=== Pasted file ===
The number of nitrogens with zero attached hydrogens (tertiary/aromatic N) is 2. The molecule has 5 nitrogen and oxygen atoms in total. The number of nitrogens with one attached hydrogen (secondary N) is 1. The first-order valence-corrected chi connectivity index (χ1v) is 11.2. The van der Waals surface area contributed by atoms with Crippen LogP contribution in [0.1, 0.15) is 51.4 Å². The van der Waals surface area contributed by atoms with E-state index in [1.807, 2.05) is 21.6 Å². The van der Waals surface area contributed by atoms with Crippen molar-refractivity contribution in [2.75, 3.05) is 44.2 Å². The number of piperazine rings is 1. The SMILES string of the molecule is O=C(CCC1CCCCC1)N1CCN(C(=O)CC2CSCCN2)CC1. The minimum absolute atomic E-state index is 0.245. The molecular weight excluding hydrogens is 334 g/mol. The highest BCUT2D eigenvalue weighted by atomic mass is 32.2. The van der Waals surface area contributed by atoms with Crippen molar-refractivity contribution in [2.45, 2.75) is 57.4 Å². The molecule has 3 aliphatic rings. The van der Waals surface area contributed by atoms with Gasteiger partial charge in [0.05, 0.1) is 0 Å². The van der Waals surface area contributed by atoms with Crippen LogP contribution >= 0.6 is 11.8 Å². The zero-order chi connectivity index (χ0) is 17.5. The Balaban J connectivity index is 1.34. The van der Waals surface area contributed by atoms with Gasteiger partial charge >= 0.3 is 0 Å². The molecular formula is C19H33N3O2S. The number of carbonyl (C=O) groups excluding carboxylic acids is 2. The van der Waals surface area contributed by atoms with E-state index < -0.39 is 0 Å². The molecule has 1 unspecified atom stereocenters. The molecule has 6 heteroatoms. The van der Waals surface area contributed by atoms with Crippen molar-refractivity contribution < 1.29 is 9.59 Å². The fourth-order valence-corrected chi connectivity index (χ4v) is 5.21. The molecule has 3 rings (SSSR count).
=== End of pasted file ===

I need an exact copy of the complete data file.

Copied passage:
The number of nitrogens with zero attached hydrogens (tertiary/aromatic N) is 2. The molecule has 5 nitrogen and oxygen atoms in total. The number of nitrogens with one attached hydrogen (secondary N) is 1. The first-order valence-corrected chi connectivity index (χ1v) is 11.2. The van der Waals surface area contributed by atoms with Crippen LogP contribution in [0.1, 0.15) is 51.4 Å². The van der Waals surface area contributed by atoms with E-state index in [1.807, 2.05) is 21.6 Å². The van der Waals surface area contributed by atoms with Crippen molar-refractivity contribution in [2.75, 3.05) is 44.2 Å². The number of piperazine rings is 1. The SMILES string of the molecule is O=C(CCC1CCCCC1)N1CCN(C(=O)CC2CSCCN2)CC1. The minimum absolute atomic E-state index is 0.245. The molecular weight excluding hydrogens is 334 g/mol. The highest BCUT2D eigenvalue weighted by atomic mass is 32.2. The van der Waals surface area contributed by atoms with Crippen molar-refractivity contribution in [2.45, 2.75) is 57.4 Å². The molecule has 3 aliphatic rings. The van der Waals surface area contributed by atoms with Gasteiger partial charge in [0.05, 0.1) is 0 Å². The van der Waals surface area contributed by atoms with Crippen LogP contribution >= 0.6 is 11.8 Å². The zero-order chi connectivity index (χ0) is 17.5. The Balaban J connectivity index is 1.34. The van der Waals surface area contributed by atoms with Gasteiger partial charge >= 0.3 is 0 Å². The molecular formula is C19H33N3O2S. The number of carbonyl (C=O) groups excluding carboxylic acids is 2. The van der Waals surface area contributed by atoms with E-state index < -0.39 is 0 Å². The molecule has 1 unspecified atom stereocenters. The molecule has 6 heteroatoms. The van der Waals surface area contributed by atoms with Crippen molar-refractivity contribution < 1.29 is 9.59 Å². The fourth-order valence-corrected chi connectivity index (χ4v) is 5.21. The molecule has 3 rings (SSSR count).